Economics, but not as we know it. As the introduction to this programme on BBC radio 4 suggests, there has been criticism and concern about the way in which we think about economics. About, how it’s taught; the lessons we learn and whether we need to have a re-think. Tomas Sedlacek is a Czech economist and has a different way of thinking about this subject.
Humanomics is certainly a new way of thinking about economics and considering how it links and can be applied to a wide range of areas: the Bible; movies such as Fight Club and the Matrix. This 30 minute discussion between Evan Davies and Tomas Sedlacek provides some interesting insights and thoughts on some of the current challenges facing this subject and some novel insights into how we could change our thinking.
Tomas Sedlacek: The Economics of Good and Evil BBC Radio 4 (25/01/16)
- How do we define and measure value? Is this always possible? Can you think of some things where we cannot assign prices or numbers to values?
- How could economics be relevant Adam and Eve?
- Think about the marriage market. How would you apply the model of demand and supply to this most unusual of markets?
- What insights does Tomas Sedlacek provide about the ancient business cycle and this might affect our thinking about debt and assets?
- Do you think that refugees are of benefit to a country? If you don’t think they are of benefit, does this mean that countries should not accept them?
- If we did find out that corruption or crime and terrorism were of benefit to the GDP of a country, would you encourage it? Or would you place the morality issue above the actual figure of contribution?
According to a an article in The Guardian, The best news in the world, by the president of the World Bank, Jim Yong Kim, there has been a dramatic fall in global poverty over the past two decades. The number of people in extreme poverty is projected to fall this year to below 10% of global population for the first time. This has been made possible, he claims, by unprecedented economic growth, especially in China.
But this raises three questions.
The first is whether, in the face of falling growth rates, progress in poverty reduction can be maintained.
The second is whether the World Bank is measuring extreme poverty in the right way. It is now defined as living on less than US$1.90 a day in 2011 prices – until a few weeks ago is was $1.25 in 2005 prices. As a result of this rebasing, global poverty falls from 14.5% of the world’s population (or 1011 million people) under the old method to 14.2% (or 987 million) under the new.
The third question is whether countries can improve their data collection so that a truer estimate of poverty can be made.
As far as the first question is concerned, Kim states that to stimulate growth, ‘every dollar of public spending should be scrutinised for impact. Every effort must be made to improve productivity.’ What is more, three things must happen:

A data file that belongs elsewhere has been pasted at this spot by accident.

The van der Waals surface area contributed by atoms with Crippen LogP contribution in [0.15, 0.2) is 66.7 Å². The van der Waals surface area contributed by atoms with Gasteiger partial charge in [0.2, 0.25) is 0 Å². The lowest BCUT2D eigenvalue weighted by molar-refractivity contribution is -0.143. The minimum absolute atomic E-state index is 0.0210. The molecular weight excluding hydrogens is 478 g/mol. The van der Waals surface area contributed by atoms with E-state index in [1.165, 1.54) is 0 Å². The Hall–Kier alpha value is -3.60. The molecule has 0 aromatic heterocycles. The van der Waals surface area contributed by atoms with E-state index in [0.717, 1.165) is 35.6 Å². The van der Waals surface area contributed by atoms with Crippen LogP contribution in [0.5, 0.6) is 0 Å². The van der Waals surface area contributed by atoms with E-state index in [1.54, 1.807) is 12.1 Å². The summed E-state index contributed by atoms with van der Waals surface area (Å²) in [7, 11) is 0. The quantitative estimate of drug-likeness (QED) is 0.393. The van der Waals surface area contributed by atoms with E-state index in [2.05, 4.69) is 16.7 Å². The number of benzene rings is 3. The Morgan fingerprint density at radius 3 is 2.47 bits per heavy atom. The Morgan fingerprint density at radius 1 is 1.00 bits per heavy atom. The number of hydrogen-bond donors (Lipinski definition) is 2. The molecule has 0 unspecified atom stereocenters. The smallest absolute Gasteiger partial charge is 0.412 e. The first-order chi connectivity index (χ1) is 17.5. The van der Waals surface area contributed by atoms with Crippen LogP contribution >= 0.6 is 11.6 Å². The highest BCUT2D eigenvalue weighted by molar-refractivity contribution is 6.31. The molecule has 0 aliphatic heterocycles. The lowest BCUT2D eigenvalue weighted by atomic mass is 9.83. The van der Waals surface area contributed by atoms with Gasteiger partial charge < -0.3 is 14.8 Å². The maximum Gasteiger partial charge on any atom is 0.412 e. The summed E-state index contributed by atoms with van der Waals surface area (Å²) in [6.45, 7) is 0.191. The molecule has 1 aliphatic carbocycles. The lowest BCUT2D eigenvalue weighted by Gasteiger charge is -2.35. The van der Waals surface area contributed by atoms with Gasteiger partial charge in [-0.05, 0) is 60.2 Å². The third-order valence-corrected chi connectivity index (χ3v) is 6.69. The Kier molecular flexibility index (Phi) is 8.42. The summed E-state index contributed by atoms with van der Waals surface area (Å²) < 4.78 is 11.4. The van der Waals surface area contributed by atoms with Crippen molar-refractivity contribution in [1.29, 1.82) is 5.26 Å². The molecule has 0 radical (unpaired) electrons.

||Economic growth must lift all people. It must be inclusive.
||Investment in human beings is crucial – especially investing in their health and education. Malnourished and poorly educated children will never reach their full potential and countries, in turn, will fall short of their economic and social aspirations.
||We must ensure that we can provide safety nets that prevent people from falling back into poverty because of poor health, economic shocks, or natural disasters.
As far as the second question is concerned, there are many who argue that $1.90 per day is far too low a measure of the extreme poverty threshold. It is a purchasing-power parity measure and is equivalent to what $1.90 would buy in the USA in 2011. But, according to the Jason Hickel article linked below, ‘the US Department of Agriculture calculates that in 2011 the very minimum necessary to buy sufficient food was $5.04 per day. And that’s not taking account of other requirements for survival, such as shelter and clothing.’ Peter Edward of Newcastle University, claims Hickell, ‘calculates that in order to achieve normal human life expectancy of just over 70 years, people need roughly 2.7 to 3.9 times the existing poverty line.’
But even if living on below $1.90 a day is defined as extreme poverty, it is important not to see the problem of poverty as having been solved for people who manage to achieve an income slightly above that level.
The third question is how to improve data. There is a paucity and unreliability of data in many developing countries. According to Kim:
Our report adds that data is sparse and inconsistent across the region and globally. Some 29 countries around the world had no poverty data from 2002 to 2011, so they could not track their progress. Another 28 had just one survey that collected poverty data during that time.
This is a situation that must change to improve the world’s ability to tackle poverty. In fact, we can’t accomplish our goal if we do not have enough information to know whether people are actually lifting themselves out of poverty. For that we need to address huge data gaps. We need robust data.